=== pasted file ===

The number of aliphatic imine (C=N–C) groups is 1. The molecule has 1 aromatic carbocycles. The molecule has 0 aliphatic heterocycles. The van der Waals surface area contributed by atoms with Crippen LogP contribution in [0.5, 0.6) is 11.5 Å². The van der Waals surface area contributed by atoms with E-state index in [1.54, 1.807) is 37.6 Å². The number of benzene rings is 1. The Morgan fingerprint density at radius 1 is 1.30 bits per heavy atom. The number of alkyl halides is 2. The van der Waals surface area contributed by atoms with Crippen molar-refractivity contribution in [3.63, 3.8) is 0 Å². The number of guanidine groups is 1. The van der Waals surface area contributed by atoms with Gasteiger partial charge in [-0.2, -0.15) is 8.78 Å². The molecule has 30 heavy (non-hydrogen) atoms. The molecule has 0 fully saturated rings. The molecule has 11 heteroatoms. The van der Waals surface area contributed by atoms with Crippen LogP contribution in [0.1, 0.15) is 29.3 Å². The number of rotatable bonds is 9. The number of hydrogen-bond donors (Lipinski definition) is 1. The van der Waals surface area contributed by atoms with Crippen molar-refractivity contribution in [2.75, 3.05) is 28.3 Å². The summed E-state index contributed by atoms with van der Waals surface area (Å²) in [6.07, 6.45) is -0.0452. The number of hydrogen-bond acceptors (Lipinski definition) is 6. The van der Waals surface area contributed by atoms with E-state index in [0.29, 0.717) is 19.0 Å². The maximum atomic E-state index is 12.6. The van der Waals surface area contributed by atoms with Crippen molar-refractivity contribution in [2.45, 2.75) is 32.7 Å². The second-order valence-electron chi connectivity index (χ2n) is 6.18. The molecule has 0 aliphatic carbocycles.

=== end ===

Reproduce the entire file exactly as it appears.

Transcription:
The number of aliphatic imine (C=N–C) groups is 1. The molecule has 1 aromatic carbocycles. The molecule has 0 aliphatic heterocycles. The van der Waals surface area contributed by atoms with Crippen LogP contribution in [0.5, 0.6) is 11.5 Å². The van der Waals surface area contributed by atoms with E-state index in [1.54, 1.807) is 37.6 Å². The number of benzene rings is 1. The Morgan fingerprint density at radius 1 is 1.30 bits per heavy atom. The number of alkyl halides is 2. The van der Waals surface area contributed by atoms with Crippen molar-refractivity contribution in [3.63, 3.8) is 0 Å². The number of guanidine groups is 1. The van der Waals surface area contributed by atoms with Gasteiger partial charge in [-0.2, -0.15) is 8.78 Å². The molecule has 30 heavy (non-hydrogen) atoms. The molecule has 0 fully saturated rings. The molecule has 11 heteroatoms. The van der Waals surface area contributed by atoms with Crippen LogP contribution in [0.1, 0.15) is 29.3 Å². The number of rotatable bonds is 9. The number of hydrogen-bond donors (Lipinski definition) is 1. The van der Waals surface area contributed by atoms with Crippen molar-refractivity contribution in [2.75, 3.05) is 28.3 Å². The summed E-state index contributed by atoms with van der Waals surface area (Å²) in [6.07, 6.45) is -0.0452. The number of hydrogen-bond acceptors (Lipinski definition) is 6. The van der Waals surface area contributed by atoms with E-state index in [0.29, 0.717) is 19.0 Å². The maximum atomic E-state index is 12.6. The van der Waals surface area contributed by atoms with Crippen molar-refractivity contribution in [2.45, 2.75) is 32.7 Å². The second-order valence-electron chi connectivity index (χ2n) is 6.18. The molecule has 0 aliphatic carbocycles.